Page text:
See how this Bluetooth LED light bulb compares to the wireless smart LED bulbs we've already dissected.
LED light bulbs have consistently been among the most popular teardowns I’ve done to date. There was, for example, my initial dissection of a conventional A19, followed by analyses of its “smart” siblings capable of being network-connected via Zigbee and Wi-Fi. So when a great Google-plus-GE bundle deal from Walmart showed up in my email inbox, I couldn’t resist the temptation to complete the wireless smart bulb teardown triumvirate with a Bluetooth candidate.
Specifically, for $79 I got a bundle of the following:
Jeepers. And with that, let’s proceed, beginning with some unpacking shots of the Home Mini-plus-bulb portion of the overall bundle with the shrinkwrap removed:
Pop the box open and you’ll see the individual device packaging inside, in both cases complete with prominent “not for individual sale” markings:
Here’s today’s patient:
Pop this box open and the first thing you’ll see is a miniscule piece of paper with equally tiny instructions on the backside:
Underneath it is the “lucky” bulb. Here are overview shots of both sides:
Is it just me or is it also going to take you a while to get used to seeing MAC address markings on the sides of light bulbs?
From past experience, I suspected that heat gun application would be fruitless, so I straightaway set to work on the plastic globe with a hacksaw. Turns out, though, that after some initial sawing-induced jarring, the globe twisted right off the base:
If you’re feeling a sense of deja vu right now, it’s understandable. The top plate is eerily reminiscent of that of the earlier Wi-Fi smart bulb, complete with an antenna (see the PCB-embedded traces?) sticking out the top. Note, too, the two odd prongs sticking out, one to the left of the labeled test points (which double as the power feed from the main assembly beneath to the LEDs), the other in the upper right corner of the Bluetooth antenna (we’ll circle back to those in a bit).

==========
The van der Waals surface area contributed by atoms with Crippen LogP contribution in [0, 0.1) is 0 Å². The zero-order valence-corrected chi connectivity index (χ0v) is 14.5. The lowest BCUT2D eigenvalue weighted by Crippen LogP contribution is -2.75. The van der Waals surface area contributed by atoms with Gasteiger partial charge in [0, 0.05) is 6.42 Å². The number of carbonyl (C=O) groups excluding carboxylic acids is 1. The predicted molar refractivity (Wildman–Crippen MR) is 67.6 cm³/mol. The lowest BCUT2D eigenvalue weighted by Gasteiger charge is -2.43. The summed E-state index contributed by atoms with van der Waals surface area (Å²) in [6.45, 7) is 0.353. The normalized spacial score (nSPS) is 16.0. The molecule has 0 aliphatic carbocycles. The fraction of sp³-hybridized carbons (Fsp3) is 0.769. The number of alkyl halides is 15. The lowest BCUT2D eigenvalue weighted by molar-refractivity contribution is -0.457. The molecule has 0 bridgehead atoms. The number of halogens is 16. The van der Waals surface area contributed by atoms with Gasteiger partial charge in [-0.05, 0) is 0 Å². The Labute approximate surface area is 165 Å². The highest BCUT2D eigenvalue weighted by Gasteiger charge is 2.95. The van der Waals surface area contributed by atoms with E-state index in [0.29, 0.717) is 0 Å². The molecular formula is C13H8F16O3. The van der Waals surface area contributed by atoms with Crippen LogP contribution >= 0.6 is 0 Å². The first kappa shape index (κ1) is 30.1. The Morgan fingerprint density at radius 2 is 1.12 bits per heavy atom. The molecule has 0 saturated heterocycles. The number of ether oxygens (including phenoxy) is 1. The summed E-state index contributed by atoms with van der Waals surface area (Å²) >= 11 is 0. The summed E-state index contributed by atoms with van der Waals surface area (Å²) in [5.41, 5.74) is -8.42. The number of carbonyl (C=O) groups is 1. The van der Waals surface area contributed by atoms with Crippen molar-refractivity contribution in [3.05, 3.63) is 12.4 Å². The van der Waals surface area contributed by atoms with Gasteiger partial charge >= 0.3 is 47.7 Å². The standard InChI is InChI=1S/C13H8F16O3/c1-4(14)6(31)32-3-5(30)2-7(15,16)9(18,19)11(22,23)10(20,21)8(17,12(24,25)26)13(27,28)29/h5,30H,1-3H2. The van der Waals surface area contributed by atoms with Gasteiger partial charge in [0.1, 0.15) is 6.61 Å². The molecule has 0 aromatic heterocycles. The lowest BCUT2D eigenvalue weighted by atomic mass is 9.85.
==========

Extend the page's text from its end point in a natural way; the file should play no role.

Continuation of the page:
Remove two screws and the top plate pops right off.
No thermal paste bond to the metal sarcophagus underneath this time:
About that sarcophagus … from past experience, I knew that the only reliable way to get inside was to find the seam:
A flat head screwdriver-as-chisel, a Black and Decker Workbench, and a few taps from a hammer later, the deed was done (absent, I’m proud to say, any blood loss this time!):
No insulating black rubber surrounding the main assembly this time, interestingly:
The PCB slid right out, actually (note the mounting “brackets” on either side of the interior, intended to hold the PCB in place):
Whereas in past LED light bulb teardowns, the connection between the PCB and the base had comprised two flimsy wires, this time the implementation consisted of a more robust male-female connector pair plus a tension-tethered side terminal:
I’ll wrap up with some more main assembly closeups:
Revisiting the earlier-mentioned two “odd prongs,” note that they’re not just mechanical in nature; they’re explicitly labeled on the PCB as a third test point and a ground connection, so they serve an electrical function. And note that the “Bluetooth antenna,” as with the earlier Wi-Fi design, is a full wireless module soldered to the primary PCB. My strong suspicion is that this implementation scheme is intended to enable a base design to service both standard LED light bulb implementations and various network-connected “smart” upgrades, the latter by adding an appropriate module during manufacturing.
With that, I’ll turn the microphone over to you, dear readers, for your insights in the comments!
—Brian Dipert is Editor-in-Chief of the Embedded Vision Alliance, and a Senior Analyst at BDTI and Editor-in-Chief of InsideDSP, the company’s online newsletter.